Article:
NOVEMBER 25, 1946
NEW YORK, Sunday—Since my schedule forces me so often to do things which must seem rude, I have decided by way of explanation to describe a typical day as I live it just at present.
I listen to the seven o'clock news and get up as I turn the radio off at 7:05. I have a small boy staying with me, and I call him and start him getting dressed. Then I dress, and at eight we eat breakfast together. After that I give the orders in the house, telephone the market, and see my small boy off to school. I myself leave around 8:45.
Nine o'clock is the hour for our delegation meeting on the mezzanine at the Hotel Pennsylvania. As soon after 10 o'clock as I can get away, I dash to my office in the hotel and gather up the necessary papers which have come in since the day before. Then we take the 45-minute drive to Lake Success.
On Friday there was a subcommittee meeting, and we sat in the Security Council room. Our chairman, Mr. Watt of Australia, said he hoped the atmosphere of the room would not have a bad effect upon us! After the election of officers, we began work on the Secretary General's report transferring UNRRA welfare activities to the U.N.. The rest of the morning was spent in general discussion, and we decided to request the secretariat to draw up a resolution so that our next meeting could deal with a concrete document.
We were dismissed at 1:30 and I went in search of two ladies whom I had invited to tea, first on Thursday and then on Friday. When I discovered late Thursday evening that I would have to spend the whole of Friday afternoon at Lake Success, I left a message asking if they would like to come out to lunch with me in the cafeteria. That is not the best place for a lunch party, nor for a quiet conversation; but, I felt, if it was important enough for them to take the trip, I ought to offer them some substitute for two invitations which I had been obliged to cancel! The ladies were nowhere to be found, so, with one of my advisers, I ate a hurried lunch. Then I went into the lounge, where I signed mail which I had brought out with me and read a number of letters. In between times, I shook hands with a few people and signed a number of autographs!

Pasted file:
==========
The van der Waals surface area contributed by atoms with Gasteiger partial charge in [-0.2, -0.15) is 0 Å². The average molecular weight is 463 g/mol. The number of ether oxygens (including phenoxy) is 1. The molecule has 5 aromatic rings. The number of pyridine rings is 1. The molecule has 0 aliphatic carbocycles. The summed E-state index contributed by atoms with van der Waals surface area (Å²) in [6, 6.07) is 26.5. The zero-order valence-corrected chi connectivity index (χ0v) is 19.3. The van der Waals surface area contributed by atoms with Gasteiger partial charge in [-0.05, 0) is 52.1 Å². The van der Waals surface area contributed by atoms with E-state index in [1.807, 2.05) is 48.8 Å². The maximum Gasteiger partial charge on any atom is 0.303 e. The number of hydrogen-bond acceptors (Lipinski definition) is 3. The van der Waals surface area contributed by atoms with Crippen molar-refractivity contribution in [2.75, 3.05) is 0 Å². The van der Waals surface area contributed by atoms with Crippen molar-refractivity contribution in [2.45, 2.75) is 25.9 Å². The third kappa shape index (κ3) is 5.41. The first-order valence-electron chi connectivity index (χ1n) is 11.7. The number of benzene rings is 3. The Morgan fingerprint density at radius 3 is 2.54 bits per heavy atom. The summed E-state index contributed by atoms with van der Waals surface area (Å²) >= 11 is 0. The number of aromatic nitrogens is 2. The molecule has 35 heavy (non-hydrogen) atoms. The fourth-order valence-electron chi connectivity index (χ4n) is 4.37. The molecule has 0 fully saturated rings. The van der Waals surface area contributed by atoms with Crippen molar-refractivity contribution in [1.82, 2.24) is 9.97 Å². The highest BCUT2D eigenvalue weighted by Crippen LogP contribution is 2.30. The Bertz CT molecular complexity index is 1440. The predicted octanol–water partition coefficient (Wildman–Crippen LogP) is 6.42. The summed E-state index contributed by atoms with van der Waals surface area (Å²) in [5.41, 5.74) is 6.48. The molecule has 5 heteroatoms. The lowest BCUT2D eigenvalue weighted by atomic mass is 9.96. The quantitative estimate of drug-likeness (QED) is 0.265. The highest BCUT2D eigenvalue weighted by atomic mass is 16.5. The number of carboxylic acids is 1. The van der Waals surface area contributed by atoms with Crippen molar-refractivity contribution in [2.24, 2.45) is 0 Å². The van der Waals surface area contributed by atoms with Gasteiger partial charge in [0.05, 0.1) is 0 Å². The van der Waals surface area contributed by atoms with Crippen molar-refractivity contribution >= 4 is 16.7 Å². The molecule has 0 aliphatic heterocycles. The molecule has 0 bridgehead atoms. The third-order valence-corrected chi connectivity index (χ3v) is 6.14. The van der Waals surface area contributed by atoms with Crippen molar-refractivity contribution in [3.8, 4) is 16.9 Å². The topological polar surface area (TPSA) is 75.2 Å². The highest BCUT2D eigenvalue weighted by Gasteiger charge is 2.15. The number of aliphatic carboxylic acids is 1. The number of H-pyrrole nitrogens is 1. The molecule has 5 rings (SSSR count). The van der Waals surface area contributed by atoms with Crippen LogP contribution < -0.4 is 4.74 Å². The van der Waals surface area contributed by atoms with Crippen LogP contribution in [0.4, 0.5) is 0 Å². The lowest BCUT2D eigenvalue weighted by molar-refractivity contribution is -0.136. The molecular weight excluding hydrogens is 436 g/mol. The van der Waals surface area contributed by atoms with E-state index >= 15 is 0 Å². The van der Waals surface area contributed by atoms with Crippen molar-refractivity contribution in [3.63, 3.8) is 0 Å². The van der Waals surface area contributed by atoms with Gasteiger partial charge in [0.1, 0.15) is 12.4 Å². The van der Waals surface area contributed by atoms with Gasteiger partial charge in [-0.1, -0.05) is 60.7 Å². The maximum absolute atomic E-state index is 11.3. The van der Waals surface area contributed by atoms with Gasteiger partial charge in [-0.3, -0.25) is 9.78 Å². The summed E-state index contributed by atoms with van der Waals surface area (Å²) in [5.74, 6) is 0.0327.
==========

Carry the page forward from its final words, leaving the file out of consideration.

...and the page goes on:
At 2:30, the small drafting committee on which I serve, and which had been appointed by Committee No. 3, met and unanimously agreed on the wording of an amendment. It was a confused afternoon. We had simultaneous translation, which is always a great help; nevertheless I found myself once or twice slowing up the discussion to clarify some point on which I felt uncertain. One of my advisers has been so closely connected with the drafting of the constitution for the International Refugee Organization, and knows its history so well, that I think he finds me at times slow in understanding the full significance of points which seem to him crystal clear.
I was really glad when the session ended at a little after six. I was back in my apartment at 7:05, in time to say goodnight to my small boy and hear his prayers before sitting down to dinner. At nine, my advisers appeared with representatives from four delegations and we sat down to talk over again the problems of our committee!
Days like this make any outside engagements perfectly impossible, but it is hard to explain to one's friends why one has to give up all of the usual amenities of life!